Foreword Reviews

The Bread Maker

Clarion Rating: 4 out of 5

This novel is a stirring reminder of the basic human instinct to persevere through even the toughest times.

The Bread Maker by Moira Leigh MacLeod is a lush and complex narrative that communicates the beauty of a life filled with grace, hard work, and overcoming adversity.

Beginning in October of 1933 and spanning some twelve years, The Bread Maker tells the story of Mabel, a young woman with a singular aspiration to bake the best bread in town at Cameron’s Store.

Faced with one horrific tragedy after another, from vicious attacks by her drunkard father and his friends to nearly dying after getting caught in a dangerous blizzard, Mabel is the central figure in a small mining town full of secrets. As tensions mount and more of these secrets are revealed, Mabel must look out for herself while also doing what’s right—a task not easily achieved.

MacLeod’s greatest feat in The Bread Maker is character development. She introduces a cast of believable, compelling characters that stand alone well but are intricately woven together, creating a series of plotlines that advance the story in necessary ways. These characterizations bring forward a town full of vibrant and interesting people who justify the amount of attention they are given in the lengthy but never tedious book. Content throughout is clear and engaging.

The story is also well paced. An omniscient narrator briskly vacillates between characters, revealing thoughts and emotions that are absolutely necessary to the story, as when the details of a grisly murder run rampant through town. Choice conversations and beliefs are disclosed, establishing the moral standings of various characters as well as revealing the killer’s motivations.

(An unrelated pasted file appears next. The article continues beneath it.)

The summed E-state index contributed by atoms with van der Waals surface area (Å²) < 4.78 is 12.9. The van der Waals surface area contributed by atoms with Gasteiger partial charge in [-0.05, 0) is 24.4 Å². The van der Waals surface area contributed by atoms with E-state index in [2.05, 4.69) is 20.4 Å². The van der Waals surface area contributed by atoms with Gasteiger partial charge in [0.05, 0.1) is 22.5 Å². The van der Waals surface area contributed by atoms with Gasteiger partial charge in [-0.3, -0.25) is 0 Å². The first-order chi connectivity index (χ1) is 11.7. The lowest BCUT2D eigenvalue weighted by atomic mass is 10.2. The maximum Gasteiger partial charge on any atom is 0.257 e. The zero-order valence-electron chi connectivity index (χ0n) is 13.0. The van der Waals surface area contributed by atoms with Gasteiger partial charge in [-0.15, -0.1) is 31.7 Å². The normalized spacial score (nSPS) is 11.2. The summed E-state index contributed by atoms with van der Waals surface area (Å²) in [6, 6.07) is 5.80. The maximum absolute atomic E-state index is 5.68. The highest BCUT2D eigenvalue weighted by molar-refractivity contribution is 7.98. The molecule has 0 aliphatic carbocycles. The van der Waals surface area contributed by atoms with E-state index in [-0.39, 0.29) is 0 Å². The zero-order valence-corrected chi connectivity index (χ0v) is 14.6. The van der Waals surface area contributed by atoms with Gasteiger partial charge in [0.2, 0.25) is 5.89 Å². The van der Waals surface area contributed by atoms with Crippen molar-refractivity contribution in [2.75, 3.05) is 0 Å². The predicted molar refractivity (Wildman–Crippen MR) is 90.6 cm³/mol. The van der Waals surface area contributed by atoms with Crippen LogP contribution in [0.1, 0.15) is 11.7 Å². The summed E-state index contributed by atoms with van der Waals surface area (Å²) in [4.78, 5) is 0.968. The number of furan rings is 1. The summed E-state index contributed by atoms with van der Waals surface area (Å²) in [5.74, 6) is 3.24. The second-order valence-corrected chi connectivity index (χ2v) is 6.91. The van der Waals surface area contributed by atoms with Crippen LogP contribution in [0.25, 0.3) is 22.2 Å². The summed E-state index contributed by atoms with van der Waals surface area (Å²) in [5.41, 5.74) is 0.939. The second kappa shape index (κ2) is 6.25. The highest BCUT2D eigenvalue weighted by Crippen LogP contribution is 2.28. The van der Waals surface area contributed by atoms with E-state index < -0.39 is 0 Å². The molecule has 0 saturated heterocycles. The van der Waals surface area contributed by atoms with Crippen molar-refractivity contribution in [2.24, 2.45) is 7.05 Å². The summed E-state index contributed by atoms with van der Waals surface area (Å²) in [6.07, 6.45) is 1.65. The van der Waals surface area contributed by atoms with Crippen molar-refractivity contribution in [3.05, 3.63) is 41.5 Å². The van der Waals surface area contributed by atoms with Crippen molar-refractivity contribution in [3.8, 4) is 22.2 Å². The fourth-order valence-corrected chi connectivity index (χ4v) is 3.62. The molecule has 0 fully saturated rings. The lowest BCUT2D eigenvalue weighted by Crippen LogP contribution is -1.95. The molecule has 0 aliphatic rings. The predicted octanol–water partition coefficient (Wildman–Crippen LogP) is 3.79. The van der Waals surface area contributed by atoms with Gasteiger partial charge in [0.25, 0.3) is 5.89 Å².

MacLeod’s use of language is a standout feature of the book. She has a firm command of diction and imagery, and does not sacrifice the book’s impact by relying on flowery prose. The text is stirring and beautiful, yet never overshadows the book’s central purpose, which is to tell Mabel’s story.

The book falters most on the technical end. It has an overabundance of section and chapter breaks—giving each separate day its own section, with several small chapters within those sections—and this unnecessarily breaks up the story, seeming to waste page space. Errors in punctuation are also distracting, particularly around the pluralization of character names.

A story of love and redemption born out of hardship, The Bread Maker is a stirring reminder of the basic human instinct to persevere through even the toughest times.

Reviewed by Amanda Adams

Disclosure: This article is not an endorsement, but a review. The author of this book provided free copies of the book and paid a small fee to have their book reviewed by a professional reviewer. Foreword Reviews and Clarion Reviews make no guarantee that the author will receive a positive review. Foreword Magazine, Inc. is disclosing this in accordance with the Federal Trade Commission’s 16 CFR, Part 255.

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